(sometimes abbreviated nanae
, and often incorrectly spelled with a hyphen in "email") is a Usenet newsgroup
devoted to discussion of the abuse of email systems. Steve Linford
, the founder of The Spamhaus Project
, sometimes posts in the newsgroup.
In its original charter the following examples of "on-topic" areas were listed:
Eventually, by mutual consent, it was also determined that the following were also "on-topic":
- Cats (on a superficial/anecdotal level)
In recent years the group has been subject to several attacks, most prominently denial-of-service attacks using hipcrime.
The group was officially proposed (i.e its RFD
posted) by Tim Skirvin
(tskirvin) on July 9 1996
alongside a number of other groups in order to reduce the load on the two net abuse groups at that time, news.admin.net-abuse.announce
Later that month it went to vote and passed 451 to 28.
In September 2002 it was proposed that a subgroup, news.admin.net-abuse.email.blocklists be created.
Over time, some (more or less) NANAE-specific terms were coined: 404-compliant : A website that has been terminated by its hosting provider for terms of service violation is said to be "404-compliant", a reference to the 404 "not found" status code in HTTP and a parody of spammers claiming their spam is 301 compliant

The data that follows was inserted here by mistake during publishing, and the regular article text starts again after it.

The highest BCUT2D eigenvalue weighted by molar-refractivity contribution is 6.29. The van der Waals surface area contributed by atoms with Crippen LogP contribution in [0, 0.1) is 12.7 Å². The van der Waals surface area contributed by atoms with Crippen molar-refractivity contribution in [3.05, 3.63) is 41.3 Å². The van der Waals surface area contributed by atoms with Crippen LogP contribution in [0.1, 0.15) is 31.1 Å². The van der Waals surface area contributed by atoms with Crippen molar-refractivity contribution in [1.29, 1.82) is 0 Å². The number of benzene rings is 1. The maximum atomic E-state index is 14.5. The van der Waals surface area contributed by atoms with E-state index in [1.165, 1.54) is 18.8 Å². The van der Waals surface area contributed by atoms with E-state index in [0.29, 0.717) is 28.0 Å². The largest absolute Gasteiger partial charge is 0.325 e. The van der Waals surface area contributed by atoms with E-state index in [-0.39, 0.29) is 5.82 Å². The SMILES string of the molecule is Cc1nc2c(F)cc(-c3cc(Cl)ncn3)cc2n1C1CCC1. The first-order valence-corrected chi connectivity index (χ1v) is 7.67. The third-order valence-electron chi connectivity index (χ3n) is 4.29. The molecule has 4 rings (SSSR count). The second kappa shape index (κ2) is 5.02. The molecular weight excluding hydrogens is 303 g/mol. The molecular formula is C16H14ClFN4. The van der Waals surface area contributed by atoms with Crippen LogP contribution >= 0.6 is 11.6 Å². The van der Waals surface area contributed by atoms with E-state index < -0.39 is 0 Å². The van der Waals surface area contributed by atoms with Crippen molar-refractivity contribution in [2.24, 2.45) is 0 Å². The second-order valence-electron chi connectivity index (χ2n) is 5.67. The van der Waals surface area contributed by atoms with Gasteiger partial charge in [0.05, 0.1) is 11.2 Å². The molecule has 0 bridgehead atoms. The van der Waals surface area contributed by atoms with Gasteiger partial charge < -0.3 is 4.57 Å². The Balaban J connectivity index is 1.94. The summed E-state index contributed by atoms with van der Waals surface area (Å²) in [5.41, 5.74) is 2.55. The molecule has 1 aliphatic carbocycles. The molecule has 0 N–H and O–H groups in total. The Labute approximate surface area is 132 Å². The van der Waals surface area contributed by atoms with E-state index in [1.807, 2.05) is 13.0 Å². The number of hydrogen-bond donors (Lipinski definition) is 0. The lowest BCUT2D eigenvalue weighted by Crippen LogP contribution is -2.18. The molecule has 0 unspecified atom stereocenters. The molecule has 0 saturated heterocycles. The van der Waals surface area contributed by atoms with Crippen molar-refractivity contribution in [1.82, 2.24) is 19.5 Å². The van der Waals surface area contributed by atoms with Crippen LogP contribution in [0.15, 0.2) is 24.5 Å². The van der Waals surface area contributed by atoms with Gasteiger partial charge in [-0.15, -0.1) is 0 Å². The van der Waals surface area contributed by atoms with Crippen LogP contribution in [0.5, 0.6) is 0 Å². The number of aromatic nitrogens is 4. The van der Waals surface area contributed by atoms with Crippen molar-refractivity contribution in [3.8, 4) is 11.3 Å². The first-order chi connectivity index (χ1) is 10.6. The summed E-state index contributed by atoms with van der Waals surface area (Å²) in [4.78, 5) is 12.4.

, referring to a bill that never made it into a law. Auto-ignore: The automated response from an ISP
's abuse desk, when it is believed that sending out the automated response is the only
action the ISP will take. Bulletproof
: Said when it's difficult to get an ISP
to take action against spamming customers. Black hat: An ISP
that enables spamming, for example a hosting provider that does not act upon spam complaints. Named after old westerns
where the bad guys often wore black hats. Compare white hat
and gray hat
: A fake lawsuit
with which a spammer tries to threaten an anti-spammer. It may also refer to the spammer's lawyer (whom is usually assumed not to exist). The word is a contraction of attorney
. Also used when a listed entity threatens a blacklist
maintainer with legal action. Cats and Coffee warning: A Cats and Coffee warning
or C&C warning
is a satirical warning that a usenet posting or other writing may contain humorous material. The C&C warning originated with the usenet group news.admin.net-abuse.email, but has spread to other groups.
The warning is an admonition to the reader to secure liquid beverages (particularly hot ones) and cats in case uncontrollable laughter breaks out upon reading the article. Chickenboner: A minor spammer. Named after a colorful and humorous description one participant made of spammers living in trailers
and eating at Kentucky fried chicken
. Cut it out, Ron: (Alternatively, Cut it out, Ritzman!
) A standard response to a posting that is suspected to be a troll
. Named after a regular poster, Ron Ritzman, who often wrote humorous trolls and operated the (now defunct) website supertroll.com. Frea Speach: Spammers claim the right to distribute unsolicited bulk mail as part of their right to free speech